Friday, May 30, 2014

Cambridge University closed to undergraduates

I'm lucky enough to have a friend who has solved the knotty problem of travelling backwards through time. She sent me this news report from the Mumbai based World News dated 1 January 2050:

Cambridge University in the UK has finally bowed to the inevitable and closed its doors to new undergraduates. The last cohort started in October last year: their final ceremonial dinner in the historic dining halls was on Christmas day, and they will formally receive their degrees in the New Year. For the last two years Cambridge has been the only university in the world offering degree courses. This new move brings to an end an era which has lasted for centuries.

Until about 2010 a university degree was regarded as proof of the bearer's competence, knowledge, or expertise in some domain. Doctors and engineers with degrees were considered safe to practice; any degree was treated as giving the holder the status necessary to teach their subject. Even degrees in disciplines without any obviously useful or fundamental knowledge at their core , such as English Literature, or Golf Studies, were treated as valid, and marketable, evidence of general competence. If someone had a degree then they could be trusted to do a good job. Or so the assumption went until about 2010.

Then things changed, gradually at first, but then faster, so that now the idea that a university degree is evidence of any kind of competence is frankly as quaint and old fashioned as the idea that serious sport could be drug free.

For some time it had been obvious that many really successful people did not have university degrees - they either never went or dropped out. And most important developments did not seem to require or use university expertise. It was the geeks (Bill Gates, Mark Zuckerberg et al) who hit the headlines, but there was more to it: the stuff taught in degree courses was becoming increasingly old-fashioned and irrelevant.

But the thing that lit the fuse that destroyed degree courses was less obvious. It was the obsession with detecting and punishing "plagiarism" (I've omitted the rather lengthy explanation of this, and other terms in quotes which are not familiar to 2050 readers). Rules were drawn up, software was developed to detect the crime, and there was a strict culture of intolerance to any hint of illicit copying.

From a 2050 perspective this is very odd indeed. Culture depends on copying, maintaining clear links to individual ownership of intellectual property is often difficult, and is now generally agreed to hinder progress. But old-style degrees were based on the assumption that acquiring wisdom is hard, and incentives and measures of attainment are necessary, so individual students need to be "assessed" on the basis of work they have done on their own without any illicit help. It was a sort of sport: the degree material was kept deliberately difficult and often unpleasant, and students had to demonstrate their competence by "assignments" and "exams". Plagiarism was simply a way of cheating, like taking drugs in sports competitions in the early years of the century.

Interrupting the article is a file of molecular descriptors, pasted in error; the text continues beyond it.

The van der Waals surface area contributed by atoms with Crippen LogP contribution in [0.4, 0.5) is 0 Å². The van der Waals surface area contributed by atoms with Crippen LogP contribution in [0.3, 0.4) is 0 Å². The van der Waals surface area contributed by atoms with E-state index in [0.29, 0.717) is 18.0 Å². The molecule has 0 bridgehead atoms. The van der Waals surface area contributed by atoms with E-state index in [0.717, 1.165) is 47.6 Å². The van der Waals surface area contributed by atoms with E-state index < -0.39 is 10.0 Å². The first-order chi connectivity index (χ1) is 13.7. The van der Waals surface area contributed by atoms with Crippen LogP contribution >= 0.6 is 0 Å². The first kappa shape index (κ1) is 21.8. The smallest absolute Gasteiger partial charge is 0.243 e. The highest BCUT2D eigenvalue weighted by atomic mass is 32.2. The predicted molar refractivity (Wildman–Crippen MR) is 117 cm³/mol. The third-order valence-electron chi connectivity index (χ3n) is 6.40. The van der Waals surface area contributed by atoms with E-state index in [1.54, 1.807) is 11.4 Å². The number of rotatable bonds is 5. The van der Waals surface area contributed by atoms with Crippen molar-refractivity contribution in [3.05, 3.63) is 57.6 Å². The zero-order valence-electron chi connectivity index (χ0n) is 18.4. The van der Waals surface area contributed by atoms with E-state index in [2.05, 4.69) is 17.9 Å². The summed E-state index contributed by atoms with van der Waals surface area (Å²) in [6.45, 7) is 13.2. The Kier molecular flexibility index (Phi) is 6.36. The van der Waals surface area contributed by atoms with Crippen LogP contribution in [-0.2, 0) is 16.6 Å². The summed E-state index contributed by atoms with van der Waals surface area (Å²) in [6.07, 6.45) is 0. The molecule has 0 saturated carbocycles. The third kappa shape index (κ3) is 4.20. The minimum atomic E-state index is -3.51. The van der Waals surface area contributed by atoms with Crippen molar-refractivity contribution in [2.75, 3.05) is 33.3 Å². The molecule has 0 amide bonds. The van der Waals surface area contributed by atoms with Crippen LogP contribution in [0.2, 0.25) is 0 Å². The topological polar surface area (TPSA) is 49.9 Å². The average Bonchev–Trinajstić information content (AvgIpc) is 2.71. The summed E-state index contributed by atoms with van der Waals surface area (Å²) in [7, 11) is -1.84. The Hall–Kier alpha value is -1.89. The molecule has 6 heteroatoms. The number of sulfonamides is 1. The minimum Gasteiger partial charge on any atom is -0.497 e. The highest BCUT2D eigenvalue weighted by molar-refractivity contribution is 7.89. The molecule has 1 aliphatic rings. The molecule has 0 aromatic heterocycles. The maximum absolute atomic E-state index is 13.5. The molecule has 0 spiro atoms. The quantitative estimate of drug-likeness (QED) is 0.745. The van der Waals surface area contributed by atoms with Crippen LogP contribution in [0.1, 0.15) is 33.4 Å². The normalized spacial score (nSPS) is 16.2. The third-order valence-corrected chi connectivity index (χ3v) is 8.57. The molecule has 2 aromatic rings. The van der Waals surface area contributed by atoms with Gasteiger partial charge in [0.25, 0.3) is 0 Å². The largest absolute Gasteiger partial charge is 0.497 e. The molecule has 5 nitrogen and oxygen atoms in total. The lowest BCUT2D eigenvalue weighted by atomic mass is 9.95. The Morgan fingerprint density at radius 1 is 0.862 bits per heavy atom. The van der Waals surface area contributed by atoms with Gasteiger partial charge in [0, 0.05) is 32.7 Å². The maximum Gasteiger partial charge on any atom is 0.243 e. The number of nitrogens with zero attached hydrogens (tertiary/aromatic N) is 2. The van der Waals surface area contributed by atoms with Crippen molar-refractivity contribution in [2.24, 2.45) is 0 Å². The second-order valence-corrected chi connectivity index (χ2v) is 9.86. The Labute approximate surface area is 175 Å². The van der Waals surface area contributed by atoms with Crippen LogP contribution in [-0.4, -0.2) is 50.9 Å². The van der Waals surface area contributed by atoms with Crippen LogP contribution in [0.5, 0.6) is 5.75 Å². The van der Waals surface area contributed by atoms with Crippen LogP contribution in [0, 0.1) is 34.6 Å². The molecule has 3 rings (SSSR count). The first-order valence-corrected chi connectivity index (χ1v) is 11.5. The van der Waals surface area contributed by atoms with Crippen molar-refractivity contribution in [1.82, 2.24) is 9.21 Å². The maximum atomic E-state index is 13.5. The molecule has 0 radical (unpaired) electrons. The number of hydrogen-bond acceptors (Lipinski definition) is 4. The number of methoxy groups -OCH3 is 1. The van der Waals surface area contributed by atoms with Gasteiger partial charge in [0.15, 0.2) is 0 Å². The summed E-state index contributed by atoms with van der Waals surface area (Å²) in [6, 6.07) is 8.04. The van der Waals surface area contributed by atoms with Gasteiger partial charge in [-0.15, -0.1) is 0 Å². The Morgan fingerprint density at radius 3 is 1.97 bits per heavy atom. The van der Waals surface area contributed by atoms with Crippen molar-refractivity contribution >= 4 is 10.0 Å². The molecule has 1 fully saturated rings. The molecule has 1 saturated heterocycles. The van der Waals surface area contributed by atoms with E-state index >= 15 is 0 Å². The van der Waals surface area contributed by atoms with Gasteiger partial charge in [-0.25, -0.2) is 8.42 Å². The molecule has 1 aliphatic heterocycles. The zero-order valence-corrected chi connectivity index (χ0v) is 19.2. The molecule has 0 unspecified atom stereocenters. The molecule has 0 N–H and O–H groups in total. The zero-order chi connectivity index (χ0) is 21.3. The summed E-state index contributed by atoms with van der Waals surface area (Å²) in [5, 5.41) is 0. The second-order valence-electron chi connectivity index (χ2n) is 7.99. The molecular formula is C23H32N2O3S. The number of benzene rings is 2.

(Students in the last Cambridge cohort did take exams, but their original purpose, and the fuss over plagiarism, was long forgotten - students bought standard answers from the university to copy out in the exam ceremony. This year there was a surge in demand for third class answers, which cost three times as much as answers that would yield a first class degree.)  

This obsession with plagiarism led to two big problems. First, more and more assessments were designed primarily to prevent cheating. So instead of a sensible piece of work which students could have completed with any relevant technological aids, the focus was on short exams where technological aids, even books and notes, were banned. Which, of course, meant that the expertise which was taught and assessed became more and more useless.

The second problem was less predictable, and it took the universities a long time to acknowledge. Plagiarism detection had developed into an arms race, with progressively more sophisticated methods and software both on the university and on the student side. Many of the students treated it as a game which the brightest did very well at. Then employers started to realize what was going on, and that the brightest students were those who were guilty of plagiarism but had not been caught. This meant that the best cv's had two components: a certificate stating that the student's studies had been plagiarism free from the university, and some clear evidence from the students that, in fact, the student had plagiarized extensively but not been detected.

The end for the universities came when a university sponsored study demonstrated conclusively that students with this type of cv were more successful than students with good degree classifications.